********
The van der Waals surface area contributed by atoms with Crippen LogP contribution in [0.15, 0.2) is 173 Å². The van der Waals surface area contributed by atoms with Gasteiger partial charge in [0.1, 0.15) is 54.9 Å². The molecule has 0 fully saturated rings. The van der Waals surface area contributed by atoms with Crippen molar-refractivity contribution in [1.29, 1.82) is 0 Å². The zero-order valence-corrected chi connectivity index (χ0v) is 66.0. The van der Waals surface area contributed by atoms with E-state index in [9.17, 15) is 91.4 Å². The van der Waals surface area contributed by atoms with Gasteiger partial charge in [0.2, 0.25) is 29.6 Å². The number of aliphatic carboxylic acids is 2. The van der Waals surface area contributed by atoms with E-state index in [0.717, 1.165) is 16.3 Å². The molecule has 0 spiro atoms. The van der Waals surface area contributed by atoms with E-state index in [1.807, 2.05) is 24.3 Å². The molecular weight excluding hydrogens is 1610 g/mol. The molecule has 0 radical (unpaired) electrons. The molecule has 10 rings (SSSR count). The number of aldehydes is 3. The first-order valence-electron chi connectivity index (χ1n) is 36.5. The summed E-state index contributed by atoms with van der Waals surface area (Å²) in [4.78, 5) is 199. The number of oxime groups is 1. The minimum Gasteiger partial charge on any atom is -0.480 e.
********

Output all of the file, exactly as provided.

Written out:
The van der Waals surface area contributed by atoms with Crippen LogP contribution in [0.15, 0.2) is 173 Å². The van der Waals surface area contributed by atoms with Gasteiger partial charge in [0.1, 0.15) is 54.9 Å². The molecule has 0 fully saturated rings. The van der Waals surface area contributed by atoms with Crippen molar-refractivity contribution in [1.29, 1.82) is 0 Å². The zero-order valence-corrected chi connectivity index (χ0v) is 66.0. The van der Waals surface area contributed by atoms with E-state index in [9.17, 15) is 91.4 Å². The van der Waals surface area contributed by atoms with Gasteiger partial charge in [0.2, 0.25) is 29.6 Å². The number of aliphatic carboxylic acids is 2. The van der Waals surface area contributed by atoms with E-state index in [0.717, 1.165) is 16.3 Å². The molecule has 0 spiro atoms. The van der Waals surface area contributed by atoms with E-state index in [1.807, 2.05) is 24.3 Å². The molecular weight excluding hydrogens is 1610 g/mol. The molecule has 0 radical (unpaired) electrons. The molecule has 10 rings (SSSR count). The number of aldehydes is 3. The first-order valence-electron chi connectivity index (χ1n) is 36.5. The summed E-state index contributed by atoms with van der Waals surface area (Å²) in [4.78, 5) is 199. The number of oxime groups is 1. The minimum Gasteiger partial charge on any atom is -0.480 e.